More on Sampson

The former Bucks assistant doesn't have a coaching record to evaluate, so a direct comparison to McMillan is impossible. There are several still things that work in Sampon's favor. He has already worked under Hammond in the past and the relationship functioned well enough that John wants to interview Sampson for the head job in Milwaukee. He understand how the organization works and it's fairly safe to assume he could easily transition into working with the scouting staff et al. He has already worked with Larry Sanders, Ersan Ilyasova and Brandon Jennings.

The primary source of intrigue with Sampson is his experience working for the sabermetrically-savvy Houston Rockets. As it turns out, he's a believer in Houston's efficiency model on the court. Here's the money quote from Zach Lowe's Grantland piece from February:

[The Rockets] have reinvented themselves around a superstar and an offensive system that represent the on-court actualization of NBA advanced stats - all 3s, free throws, and shots at the rim, accomplished at a hyper pace that makes Houston perhaps the league's most entertaining watch. "I've become a believer," says Kelvin Sampson, Houston's lead assistant. "It's fun to watch, and it's fun to coach."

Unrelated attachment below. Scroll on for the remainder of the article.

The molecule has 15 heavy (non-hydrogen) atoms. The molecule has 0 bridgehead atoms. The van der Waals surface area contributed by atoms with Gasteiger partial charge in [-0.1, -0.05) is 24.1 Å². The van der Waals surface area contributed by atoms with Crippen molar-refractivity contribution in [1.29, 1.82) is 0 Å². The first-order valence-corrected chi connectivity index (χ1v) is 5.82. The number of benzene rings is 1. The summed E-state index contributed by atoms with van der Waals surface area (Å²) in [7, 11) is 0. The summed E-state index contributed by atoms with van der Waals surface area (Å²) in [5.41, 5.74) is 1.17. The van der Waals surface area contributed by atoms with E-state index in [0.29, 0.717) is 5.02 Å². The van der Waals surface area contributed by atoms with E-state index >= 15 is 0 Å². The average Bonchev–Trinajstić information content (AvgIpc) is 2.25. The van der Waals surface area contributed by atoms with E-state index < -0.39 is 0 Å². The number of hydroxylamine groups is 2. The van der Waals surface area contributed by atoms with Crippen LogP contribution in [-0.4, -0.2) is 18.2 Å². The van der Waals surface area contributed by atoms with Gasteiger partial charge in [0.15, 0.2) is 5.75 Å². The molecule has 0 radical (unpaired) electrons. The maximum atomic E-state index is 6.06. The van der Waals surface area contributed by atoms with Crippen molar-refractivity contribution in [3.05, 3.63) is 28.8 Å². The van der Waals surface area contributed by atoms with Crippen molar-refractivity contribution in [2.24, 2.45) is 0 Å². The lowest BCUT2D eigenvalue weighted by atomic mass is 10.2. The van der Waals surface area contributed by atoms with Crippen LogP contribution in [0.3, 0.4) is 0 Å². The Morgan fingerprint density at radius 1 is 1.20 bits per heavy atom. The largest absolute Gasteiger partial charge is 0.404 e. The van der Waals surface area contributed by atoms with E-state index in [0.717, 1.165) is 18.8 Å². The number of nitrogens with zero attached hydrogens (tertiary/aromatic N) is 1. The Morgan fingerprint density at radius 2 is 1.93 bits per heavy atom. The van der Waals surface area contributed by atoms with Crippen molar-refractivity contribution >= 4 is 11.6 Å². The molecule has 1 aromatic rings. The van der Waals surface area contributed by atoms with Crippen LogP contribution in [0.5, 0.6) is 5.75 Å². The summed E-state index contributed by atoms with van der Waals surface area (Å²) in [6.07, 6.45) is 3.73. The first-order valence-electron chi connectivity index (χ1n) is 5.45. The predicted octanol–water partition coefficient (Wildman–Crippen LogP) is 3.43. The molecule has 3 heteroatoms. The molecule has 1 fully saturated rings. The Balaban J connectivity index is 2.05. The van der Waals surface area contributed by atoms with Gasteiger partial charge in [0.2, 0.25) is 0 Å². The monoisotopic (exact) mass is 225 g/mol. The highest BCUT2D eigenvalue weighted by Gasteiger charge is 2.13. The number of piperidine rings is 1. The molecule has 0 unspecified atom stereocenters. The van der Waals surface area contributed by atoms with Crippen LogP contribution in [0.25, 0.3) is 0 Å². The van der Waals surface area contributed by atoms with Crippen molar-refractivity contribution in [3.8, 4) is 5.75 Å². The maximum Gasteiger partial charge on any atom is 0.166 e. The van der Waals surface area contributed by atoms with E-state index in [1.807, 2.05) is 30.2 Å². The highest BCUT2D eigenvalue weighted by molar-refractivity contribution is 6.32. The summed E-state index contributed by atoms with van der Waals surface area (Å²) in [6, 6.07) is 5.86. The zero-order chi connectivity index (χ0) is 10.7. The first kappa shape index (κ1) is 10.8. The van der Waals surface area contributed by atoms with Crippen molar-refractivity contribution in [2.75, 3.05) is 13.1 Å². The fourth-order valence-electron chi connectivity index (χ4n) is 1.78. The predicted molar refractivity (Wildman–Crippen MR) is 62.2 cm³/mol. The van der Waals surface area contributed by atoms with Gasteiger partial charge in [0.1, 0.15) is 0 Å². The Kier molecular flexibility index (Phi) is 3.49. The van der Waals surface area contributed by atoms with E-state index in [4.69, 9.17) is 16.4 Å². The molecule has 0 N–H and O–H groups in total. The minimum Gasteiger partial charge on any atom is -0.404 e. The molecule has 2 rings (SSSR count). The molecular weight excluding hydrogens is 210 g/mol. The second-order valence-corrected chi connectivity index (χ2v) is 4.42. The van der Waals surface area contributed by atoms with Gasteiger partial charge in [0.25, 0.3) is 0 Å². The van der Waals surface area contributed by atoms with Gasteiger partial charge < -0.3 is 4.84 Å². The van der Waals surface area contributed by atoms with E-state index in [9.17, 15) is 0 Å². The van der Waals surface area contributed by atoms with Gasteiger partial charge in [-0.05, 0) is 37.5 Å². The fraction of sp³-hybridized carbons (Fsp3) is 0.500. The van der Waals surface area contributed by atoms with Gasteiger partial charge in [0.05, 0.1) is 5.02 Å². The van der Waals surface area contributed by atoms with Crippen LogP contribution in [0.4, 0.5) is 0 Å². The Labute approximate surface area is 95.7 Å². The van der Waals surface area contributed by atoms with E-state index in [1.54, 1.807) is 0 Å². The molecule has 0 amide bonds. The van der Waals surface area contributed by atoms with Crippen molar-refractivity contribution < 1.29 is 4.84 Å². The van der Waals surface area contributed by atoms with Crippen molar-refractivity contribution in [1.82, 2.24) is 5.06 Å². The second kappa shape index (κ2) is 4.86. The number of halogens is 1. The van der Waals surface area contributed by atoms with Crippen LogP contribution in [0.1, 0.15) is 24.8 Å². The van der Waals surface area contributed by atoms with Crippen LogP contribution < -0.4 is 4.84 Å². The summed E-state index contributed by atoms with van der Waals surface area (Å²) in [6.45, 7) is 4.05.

It all sounds great in theory, but Sampson won't be able to bring James Harden with him if he comes to Milwaukee. And Harden is absolutely essential to Houston's success. Here's the scary part of the double-edged sword from Lowe's story:

Learning the playbook is not an issue, because Houston doesn't really have a playbook. "We don't have to stop practice and say, 'OK, now let's go over our plays,'" Sampson says. "We don't have any plays. During the flow of the game, very rarely do we run an actual play."

The first option for Houston is always the fast break. If they can't manage that, the Rockets essentially just shift into pick-and-roll mode.

Harden is an otherworldly pick-and-roll talent who makes it easy for everyone else to spread the floor along the arc. The Bucks don't have anyone in the same stratosphere, and it's not easy at all to find someone who can replicate Harden's production.

We don't know much about the coaching style or NBA system that Sampson would implement in Milwaukee. For Sampson, it may come down to a bet on the unknown.